Carrie Underwood's Post About "Bouncing Back" After Giving Birth Is Such A Healthy Perspective On Postpartum Bodies
There is an unspoken yet nonetheless pervasive expectation that women's bodies are not supposed to age, or change, and the evidence that they've done so is somehow a failure on their part. This is almost never as true as when we're talking about pregnancy and postpartum recovery. That's why Carrie Underwood's post about "bouncing back" after giving birth offers such a healthy, and necessary, perspective on what it means to accept yourself no matter what stage of life you're in.
Underwood — who welcomed her second son, Jacob Fisher, with her husband Mike Fisher earlier this year, according to Country Living — is preparing to return to music, both to tour and record again. Weeks after her delivery, she opened up on Instagram on Tuesday about how much pressure she felt to "bounce back." Or in other, more honest words, return to the exact physique she had before growing and housing an entire human being for the better part of a year.
"I’m going to be honest, 'bouncing back' after having Jacob has been much more difficult than after I had Isaiah and I’ve been pretty hard on myself lately," she began in the post. "I go into the gym and I can’t run as fast or as far. I can’t lift as much weight or do as many reps as I could a year ago. I just want to feel like myself again... for my body to feel the way that I know it can."
Underwood continued by explaining that she has vowed to appreciate what her body is capable of — namely, housing then nourishing her son for the past year — as opposed to comparing it to the past.
"As I prepare for red carpets and for life on tour, right now I make a promise to myself to start appreciating what my body CAN do and stop focusing on what it can’t," she wrote on Instagram, adding:
I promise to stop analyzing every angle and every curve and every pound and every meal. I’m going to keep staying the path because it is a journey and as long as I’m always working towards my goals, one day I’ll reach them. I’m going to take it day by day, smile at the girl in the mirror, and work out because I love this body and all it has done and will continue to do!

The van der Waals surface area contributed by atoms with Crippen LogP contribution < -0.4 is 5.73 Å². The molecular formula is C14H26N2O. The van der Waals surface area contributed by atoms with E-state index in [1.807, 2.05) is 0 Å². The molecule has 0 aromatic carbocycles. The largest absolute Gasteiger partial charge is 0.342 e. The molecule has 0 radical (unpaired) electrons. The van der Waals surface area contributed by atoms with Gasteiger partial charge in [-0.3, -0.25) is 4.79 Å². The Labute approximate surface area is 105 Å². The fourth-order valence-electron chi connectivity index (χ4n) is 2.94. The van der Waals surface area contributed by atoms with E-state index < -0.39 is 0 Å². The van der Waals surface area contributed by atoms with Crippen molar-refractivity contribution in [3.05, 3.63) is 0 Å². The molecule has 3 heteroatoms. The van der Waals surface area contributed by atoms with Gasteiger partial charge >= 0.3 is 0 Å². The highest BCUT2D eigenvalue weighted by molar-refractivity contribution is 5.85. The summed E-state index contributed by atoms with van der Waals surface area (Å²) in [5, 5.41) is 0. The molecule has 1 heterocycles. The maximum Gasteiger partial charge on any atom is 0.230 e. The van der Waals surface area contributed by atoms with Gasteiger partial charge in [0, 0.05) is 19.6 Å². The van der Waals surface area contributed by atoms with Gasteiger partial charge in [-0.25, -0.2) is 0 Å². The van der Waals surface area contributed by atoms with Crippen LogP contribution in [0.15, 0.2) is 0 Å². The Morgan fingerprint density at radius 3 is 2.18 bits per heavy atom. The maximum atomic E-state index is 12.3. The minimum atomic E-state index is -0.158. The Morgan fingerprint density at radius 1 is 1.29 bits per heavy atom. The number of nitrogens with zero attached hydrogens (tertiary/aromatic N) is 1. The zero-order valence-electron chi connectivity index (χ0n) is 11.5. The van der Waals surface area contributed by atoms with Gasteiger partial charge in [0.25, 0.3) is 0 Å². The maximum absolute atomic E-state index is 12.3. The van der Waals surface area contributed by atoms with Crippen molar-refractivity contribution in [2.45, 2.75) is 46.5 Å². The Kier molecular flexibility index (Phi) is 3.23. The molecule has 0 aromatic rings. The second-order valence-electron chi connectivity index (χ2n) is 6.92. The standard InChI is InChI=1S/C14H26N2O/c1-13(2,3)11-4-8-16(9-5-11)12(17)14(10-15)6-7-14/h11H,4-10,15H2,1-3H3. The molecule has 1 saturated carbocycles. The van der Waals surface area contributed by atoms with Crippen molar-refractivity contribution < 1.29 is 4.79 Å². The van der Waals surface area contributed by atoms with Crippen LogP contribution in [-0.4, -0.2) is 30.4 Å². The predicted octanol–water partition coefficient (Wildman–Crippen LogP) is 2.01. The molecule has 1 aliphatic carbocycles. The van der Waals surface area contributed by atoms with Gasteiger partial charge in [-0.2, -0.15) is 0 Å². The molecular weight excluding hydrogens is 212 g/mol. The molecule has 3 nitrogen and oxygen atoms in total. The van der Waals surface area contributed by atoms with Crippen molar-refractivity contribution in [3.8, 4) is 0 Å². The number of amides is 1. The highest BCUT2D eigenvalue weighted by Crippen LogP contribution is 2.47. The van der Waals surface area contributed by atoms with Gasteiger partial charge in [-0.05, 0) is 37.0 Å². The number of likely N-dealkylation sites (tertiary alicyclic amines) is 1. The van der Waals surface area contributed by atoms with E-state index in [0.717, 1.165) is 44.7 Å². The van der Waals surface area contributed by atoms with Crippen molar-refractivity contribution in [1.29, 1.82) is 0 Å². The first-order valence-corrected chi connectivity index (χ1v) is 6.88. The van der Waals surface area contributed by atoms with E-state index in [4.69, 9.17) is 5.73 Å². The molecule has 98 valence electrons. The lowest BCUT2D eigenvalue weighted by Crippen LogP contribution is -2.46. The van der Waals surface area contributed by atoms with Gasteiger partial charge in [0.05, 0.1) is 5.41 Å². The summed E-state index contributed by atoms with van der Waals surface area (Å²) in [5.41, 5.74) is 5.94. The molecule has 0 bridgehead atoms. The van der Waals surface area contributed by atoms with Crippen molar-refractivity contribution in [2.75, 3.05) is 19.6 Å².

Fans and followers immediately started sharing their support, as well as their own stories of pregnancy, postpartum and self-acceptance. "I too have 2 kids under 2 and my body has not been the same the second pregnancy," one comment read. "I also nursed the second one longer and she required a lot more milk than my first child. It’s amazing what our bodies can do and it will take time."
"You are beautiful on the inside and out! Its [sic] so amazing what our bodies are capable of (growing our babies and pushing ourselves after in ways we couldn’t imagine to get back where we want to be)" said another.
Underwood shared a similar sentiment when she gave birth to Isaiah back in 2015. “We place so much emphasis on looks and less on how you feel and how your engine’s running,” she said of how pregnancy and childbirth has given her a new perspective on her body, according to People. “I think if we did more of that, more people would be more accepting and probably even treat their bodies better.”
Regardless, it's clear that Underwood is cutting through the noise and finding real self-acceptance and appreciation for all that she has been able to do. Understandably, her sentiments are being well-received by her audience, as they should be.
The world needs more people like Underwood reminding us that it's OK to be human, it's OK to be in flux, it's OK to try and fail, and it's OK to love ourselves unconditionally through it all.